Friday, 8 July 2011

All fired up

A character is wielding a flaming sword (x3 fire damage), flaming gauntlets (x3 fire damage) and enchanted with an aura of fire (x3 fire damage).

Should he be doing:

1) x27 fire damage
2) x7 fire damage
3) +600% fire damage
4) x3 fire damage

This is an important decision that I have to make in the next version of Unangband, and it's vexing me, so I'd like your advice.

Option 1 is clearly overpowered, but one way of thinking about the problem. Options 2 and 3 are two different ways of explaining the same approach: x3 fire damage is short hand for 3 times damage against creatures not immune to fire, which could also be seen as +200% fire damage.

Option 2 is the less intuitive (how does x3 + x3 + x3 equal x7?) but option 3, which rewrites the original problem as "A character is wielding a flaming sword (+200% fire damage), flaming gauntlets (+200% fire damage) and enchanted with an aura of fire (+200% fire damage)." invites the player to think about weapons which might be +150% fire damage, or +87% fire damage. I'm designing Civilisation Revolution, not Civilisation with a V in it, so I like to work with nice whole numbers, not messy fractions.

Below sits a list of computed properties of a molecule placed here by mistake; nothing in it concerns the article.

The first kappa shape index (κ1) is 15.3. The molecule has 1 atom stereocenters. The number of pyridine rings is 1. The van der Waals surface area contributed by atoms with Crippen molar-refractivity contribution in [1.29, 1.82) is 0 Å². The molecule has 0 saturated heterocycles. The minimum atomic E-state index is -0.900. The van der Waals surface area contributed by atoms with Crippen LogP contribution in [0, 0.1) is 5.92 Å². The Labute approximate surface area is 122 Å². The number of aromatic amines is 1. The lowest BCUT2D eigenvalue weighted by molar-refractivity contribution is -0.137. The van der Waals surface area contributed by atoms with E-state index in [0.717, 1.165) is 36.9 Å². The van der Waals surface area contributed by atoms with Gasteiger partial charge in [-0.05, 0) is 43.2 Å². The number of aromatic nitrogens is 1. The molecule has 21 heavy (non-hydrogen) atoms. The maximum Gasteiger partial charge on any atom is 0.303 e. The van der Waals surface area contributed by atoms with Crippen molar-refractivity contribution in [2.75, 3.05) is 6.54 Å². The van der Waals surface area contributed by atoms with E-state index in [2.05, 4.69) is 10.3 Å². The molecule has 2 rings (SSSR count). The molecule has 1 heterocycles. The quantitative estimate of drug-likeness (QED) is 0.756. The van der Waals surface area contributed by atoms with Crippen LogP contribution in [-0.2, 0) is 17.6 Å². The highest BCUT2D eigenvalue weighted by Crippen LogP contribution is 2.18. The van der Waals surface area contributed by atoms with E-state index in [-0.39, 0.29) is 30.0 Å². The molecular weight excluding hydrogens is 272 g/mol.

Option 4 is the vanilla, balanced, safe option, so I have to ignore it.



Anon said...

Um, would it be crazy to assume the character would be doing x9 fire damage?

Andrew Doull said...

Yes, it would be crazy.

Christer Nyfält said...

I would say x6, and only have sword and aura stack. The gauntlets and sword do after all affect your melee weapon, while the aura does something different surrounding you with fire. (Or make the aura do damage when you gets hit instead.)